The Death of Joker

4 min readOct 25, 2019


This article is an expansion of the Slavoj Zizek critique on the lastest DC movie Joker, driven by the mercurial performance by Joaquin Phoenix and let down by the inarticulate storytelling by the Hangover director Todd Philips. I saw joker, liked it and forgot about it within 15 minutes out of theatre. It did not create a lasting impression in me, the first half dragged even with Phoenix trying to bleed into the soulless movie.

But fundamental issue is not the direction or the glorification of a criminal, it is the creation of an origin story for a character like Joker. When we look at Ledger-Nolan Joker, we get hints of his origins, but in a confusing incoherent manner.

Heath Ledger as Joker in Dark Knight (2008)

First when he goes to negotiate with Gotham’s crime syndicate

The Joker:

Do you wanna know how I got these scars? My father was a drinker…and a fiend. And one night, he goes off crazier than usual. Mommy gets the kitchen knife to defend herself. He doesn’t like that. Not…one…bit. So, me watching, he takes the knife to her, laughing while he does it. He turns to me, and he says, “Why so serious?” He comes at me with the knife – “Why so serious?” He sticks the blade in my mouth – “Let’s put a smile on that face!” And… why so serious?

Later he contradicts this in the fundraiser party at Wayne residence holding a knife to Rachel’s mouth

The Joker:

Come here. Hey! Look at me. So I had a wife, beautiful, like you, who tells me I worry too much. Who tells me I ought to smile more. Who gambles and gets in deep with the sharks… look at me! One day, they carve her face. And we have no money for surgeries. She can’t take it. I just want to see her smile again, hmm? I just want her to know that I don’t care about the scars. So… I stick a razor in my mouth and do this… to myself. And you know what? She can’t stand the sight of me! She leaves. Now I see the funny side. Now I’m always smiling!

Now such contradictions creates real commotion in Gotham’s citizens in two different manners. One at a personal level, where you think what have you done to the Joker to deserve such a fate from this criminal. Secondly at the social level where you are unable to comprehend which social institution malfunctioned, whether it is the parenting or marriage which created this monster. Unless the cause is narrowed down you cannot stop another Joker from being born.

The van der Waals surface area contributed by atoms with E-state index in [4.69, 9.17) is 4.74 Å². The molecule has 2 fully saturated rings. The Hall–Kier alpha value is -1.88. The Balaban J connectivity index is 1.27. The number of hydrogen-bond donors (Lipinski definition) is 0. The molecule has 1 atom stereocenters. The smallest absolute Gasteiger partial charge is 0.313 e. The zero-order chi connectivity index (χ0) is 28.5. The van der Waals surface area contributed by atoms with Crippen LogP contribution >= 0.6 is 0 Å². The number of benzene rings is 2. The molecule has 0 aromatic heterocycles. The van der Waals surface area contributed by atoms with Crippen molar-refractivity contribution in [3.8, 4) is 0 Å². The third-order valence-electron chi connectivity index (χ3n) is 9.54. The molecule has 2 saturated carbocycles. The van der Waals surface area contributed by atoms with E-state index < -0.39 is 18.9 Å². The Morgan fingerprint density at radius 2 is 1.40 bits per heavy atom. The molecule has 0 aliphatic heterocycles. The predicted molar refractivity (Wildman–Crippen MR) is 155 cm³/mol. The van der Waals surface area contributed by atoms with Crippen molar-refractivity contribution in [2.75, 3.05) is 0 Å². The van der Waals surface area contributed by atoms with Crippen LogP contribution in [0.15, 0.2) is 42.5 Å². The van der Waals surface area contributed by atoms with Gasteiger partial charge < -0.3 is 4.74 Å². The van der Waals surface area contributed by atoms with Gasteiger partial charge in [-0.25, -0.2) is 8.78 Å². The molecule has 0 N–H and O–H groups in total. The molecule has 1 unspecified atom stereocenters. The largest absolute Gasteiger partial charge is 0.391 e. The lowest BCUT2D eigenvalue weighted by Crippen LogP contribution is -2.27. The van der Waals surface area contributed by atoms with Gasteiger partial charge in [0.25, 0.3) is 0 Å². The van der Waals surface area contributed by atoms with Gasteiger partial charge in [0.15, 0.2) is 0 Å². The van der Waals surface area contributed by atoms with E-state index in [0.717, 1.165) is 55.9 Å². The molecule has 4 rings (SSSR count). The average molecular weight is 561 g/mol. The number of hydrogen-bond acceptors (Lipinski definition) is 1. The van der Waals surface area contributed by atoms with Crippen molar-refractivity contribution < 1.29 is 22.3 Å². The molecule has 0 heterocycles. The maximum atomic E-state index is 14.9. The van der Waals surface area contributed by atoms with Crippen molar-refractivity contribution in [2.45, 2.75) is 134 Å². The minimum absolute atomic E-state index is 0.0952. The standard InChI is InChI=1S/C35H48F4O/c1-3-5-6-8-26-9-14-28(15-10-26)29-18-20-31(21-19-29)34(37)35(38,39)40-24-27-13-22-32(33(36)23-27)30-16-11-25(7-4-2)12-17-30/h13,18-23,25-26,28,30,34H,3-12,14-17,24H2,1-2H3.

Confronting Joker is hence like Albert Camus says “Man confronting the absurd”. Is this monster real or just a joke. This is the apotheosis of Joker, his quintessence, this irrationality, this ability to be beyond the confines of morality and logic defines him. This produces unprecedented fear in his opponents as rational means of negotiation and methods of intimidation does not work on Joker. Christopher Nolan was able to arrest this idea and produce it on his canvas of The Dark Knight (2008)

The best exposition of this is seen in the Alfred’s advise to Wayne

“Some men aren’t looking for anything logical, like money. They can’t be bought, bullied, reasoned, or negotiated with. Some men just want to watch the world burn.”

Now with this re-orienting of DC universe back to a Nolanish spectacle from the Zack Snyder murkiness has demanded Joker to have an origin story. Hence was created Joker (2019). The movie has produced a cogent logical straight forward narrative of the origin of Joker, his traumatic abusive childhood, his mad mother, his mysterious father, his medical condition, societal apathy, class conflict, every possible trauma has been injected to humanise the monster. Commercially the movie has been very successful and had laid out a platform for Robert Pattinson’s Batman to emerge.

In accomplishing this the movie has siphoned off the lifeblood of Joker by making him answerable to logic and societal morality. It has in a way disarmed him, he has been robbed of his vitals, he is no longer a puzzle, no longer the perplexing marauding beast that he used to be. Our constant need to inject meaning into every human act and our insistence to look beyond the mask has led to the demise of one of the most intriguing characters in DC universe.

A professor of mine Prof.Vidhyanand Jha once told me that truth is easier told in fiction than in biographies. There was more truth and authenticity in Nolans Joker than in this biographical intimate portrayal of Todd Philips.

Now the joke has been made rational and boring.